6th Judicial District presents awards to court staff

Annual ceremony of appreciation

Carroll Edmondson, District Court Administrator, gives an introduction to the Sixth Judicial District Awards Ceremony at
Carroll Edmondson, District Court Administrator, gives an introduction to the Sixth Judicial District Awards Ceremony at the Linn County Courthouse in Cedar Rapids on Monday, Feb. 19, 2018. (Stephen Mally/The Gazette)

CEDAR RAPIDS — The clerks, court attendants and court reporters are the workers behind the scene who keep the courts functioning with fewer people and more duties, so each year the judges of the 6th Judicial District honor the employees for their service.

This year’s five main awards and other recognitions of service were presented to court staff during a ceremony Monday at the Linn County Courthouse. The 6th — Linn, Johnson, Iowa, Jones, Benton, Tama — is the only district in the state in which employees are honored this way.

District Senior Judge Nancy Baumgartner said the state stopped paying for small gifts such as T-shirts, pins and plaques after the 2001 budget cuts, but the judges decided to pay for those out of their own pockets and continue the awards.

The top five, nominated by supervisors or co-workers:

l Julie Novak, court reporter, received the Public Service Award. Chief Judge Patrick Grady in his nomination letter said Novak has been supportive of him as the chief judge, as well as to other staff professionally and in their personal lives. Novak is a staff member who has always taken on extra duties, without complaint, he noted.

“She is always positive, is generally funny and is always available to lend an ear to a colleague. She is a fabulous proofreader and is often asked by other court reporters to proof their transcripts,” Grady said in his nomination letter.

l Kim Montover, Johnson County Clerk of Court, received the Employee of the Year Award. Nicole Wiles and Tammy Anderson, both court clerks in Johnson County, nominated Montover, who has worked in Iowa courts for 22 years and the last four years as the appointed head clerk. They cited in their nomination letter her leadership during the transition of the courts going from paper to electronic filings, and her overall support of the staff: “Since being here, Kim has made our office stronger than we were before. She challenges us to be stronger employees and not just a person that shows up to do a job and collect a paycheck.”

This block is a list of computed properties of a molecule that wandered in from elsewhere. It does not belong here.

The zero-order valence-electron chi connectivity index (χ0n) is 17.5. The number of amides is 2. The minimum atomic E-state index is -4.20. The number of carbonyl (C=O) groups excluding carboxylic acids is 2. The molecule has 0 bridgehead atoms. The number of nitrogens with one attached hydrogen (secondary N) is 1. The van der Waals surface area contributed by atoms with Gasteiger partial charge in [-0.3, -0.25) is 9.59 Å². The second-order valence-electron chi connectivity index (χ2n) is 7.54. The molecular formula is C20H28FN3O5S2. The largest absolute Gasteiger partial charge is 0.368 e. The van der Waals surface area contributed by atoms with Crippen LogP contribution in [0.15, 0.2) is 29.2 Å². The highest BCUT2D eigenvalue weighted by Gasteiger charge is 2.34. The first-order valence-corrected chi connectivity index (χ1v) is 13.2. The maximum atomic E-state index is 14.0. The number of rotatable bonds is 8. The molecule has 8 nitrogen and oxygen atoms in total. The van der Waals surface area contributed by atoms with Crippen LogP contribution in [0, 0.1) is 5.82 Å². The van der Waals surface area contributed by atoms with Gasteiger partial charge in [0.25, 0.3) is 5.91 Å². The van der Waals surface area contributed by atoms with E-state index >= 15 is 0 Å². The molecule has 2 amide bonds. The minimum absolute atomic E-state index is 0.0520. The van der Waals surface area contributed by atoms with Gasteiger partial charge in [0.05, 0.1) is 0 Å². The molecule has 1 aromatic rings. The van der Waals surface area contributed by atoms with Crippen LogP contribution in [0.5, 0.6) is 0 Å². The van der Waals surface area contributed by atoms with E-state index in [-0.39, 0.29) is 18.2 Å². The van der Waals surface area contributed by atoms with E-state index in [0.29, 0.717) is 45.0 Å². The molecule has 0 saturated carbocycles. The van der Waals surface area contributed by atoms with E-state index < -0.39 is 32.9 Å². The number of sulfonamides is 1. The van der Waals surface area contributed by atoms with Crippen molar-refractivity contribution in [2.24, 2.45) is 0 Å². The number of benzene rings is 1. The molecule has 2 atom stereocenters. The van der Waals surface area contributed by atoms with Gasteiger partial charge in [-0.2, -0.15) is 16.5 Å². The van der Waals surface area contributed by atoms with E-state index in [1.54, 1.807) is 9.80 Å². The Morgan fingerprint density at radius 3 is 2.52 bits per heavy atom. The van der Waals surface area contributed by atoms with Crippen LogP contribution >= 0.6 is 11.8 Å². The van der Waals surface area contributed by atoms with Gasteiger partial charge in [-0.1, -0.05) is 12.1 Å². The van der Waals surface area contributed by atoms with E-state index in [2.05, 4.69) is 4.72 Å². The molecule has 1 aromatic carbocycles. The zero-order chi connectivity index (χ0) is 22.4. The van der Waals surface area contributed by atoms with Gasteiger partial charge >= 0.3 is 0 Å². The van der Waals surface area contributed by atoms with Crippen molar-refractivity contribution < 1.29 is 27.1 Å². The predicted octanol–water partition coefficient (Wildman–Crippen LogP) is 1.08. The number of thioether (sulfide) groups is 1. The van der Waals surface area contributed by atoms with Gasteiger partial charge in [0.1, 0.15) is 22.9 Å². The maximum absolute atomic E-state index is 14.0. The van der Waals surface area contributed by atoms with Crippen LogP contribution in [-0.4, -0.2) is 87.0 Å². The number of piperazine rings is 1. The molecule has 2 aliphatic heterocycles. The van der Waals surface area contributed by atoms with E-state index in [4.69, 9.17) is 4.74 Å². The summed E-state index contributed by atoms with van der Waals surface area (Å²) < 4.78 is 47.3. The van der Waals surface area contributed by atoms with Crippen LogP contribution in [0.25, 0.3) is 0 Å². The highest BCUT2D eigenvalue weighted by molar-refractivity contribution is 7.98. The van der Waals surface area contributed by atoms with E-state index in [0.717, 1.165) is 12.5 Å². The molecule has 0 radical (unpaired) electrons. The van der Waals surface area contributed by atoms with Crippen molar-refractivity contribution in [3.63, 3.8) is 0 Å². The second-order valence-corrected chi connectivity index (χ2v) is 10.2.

l Johnson County court clerks received the Teamwork Award. Kim Montover nominated the staff, saying the clerks have volunteered for various challenging projects and additional duties over the last 12 to 18 months and worked together to accomplish the goals. Montover, in her nomination letter, highlighted the traffic department clerks for organizing and purging paper tickets over the last two years and redesigning the filing system to make it easier to find a certain ticket. She noted the criminal department for their work moving decades old criminal exhibits out of the boiler room, which is in the garage behind the courthouse, and the financial department, which received a clean audit with no audit comments, citing the difficulties in maintaining proper audit compliance.


Montover also pointed out the clerks in the civil and mental health departments work “cohesively” every day and “embody teamwork as their standard.”

l Catherine Burkholder received the Distinguished Service Award. Patricia Kriz, in her nomination letter, cited Burkholder’s many accomplishments working in the traffic, civil, mental health and accounting/financial departments. She communicates effectively, builds relationships, looks for new challenges and handles all her duties with responsibility and professionalism. Kriz pointed out she will retire this year and Burkholder stepped up to take over the leadership of the accounting/financial department, which is demanding position.

l Harold Denton, retired Linn County Attorney, received the Friend of the Court Award. Judge Baumgartner said Denton was nominated because he has volunteered as a “special assistant” for the Linn County Attorney’s Office since he retired in 2010, after 35 years in the office. He works every Thursday, serving as a prosecutor to handle pleas and sentencings, which frees up other prosecutors to handle case management conferences or many times have trials and other hearings.

Many of the employees also were recognized during the ceremony for years of service.

l Comments: (319) 398-8318;

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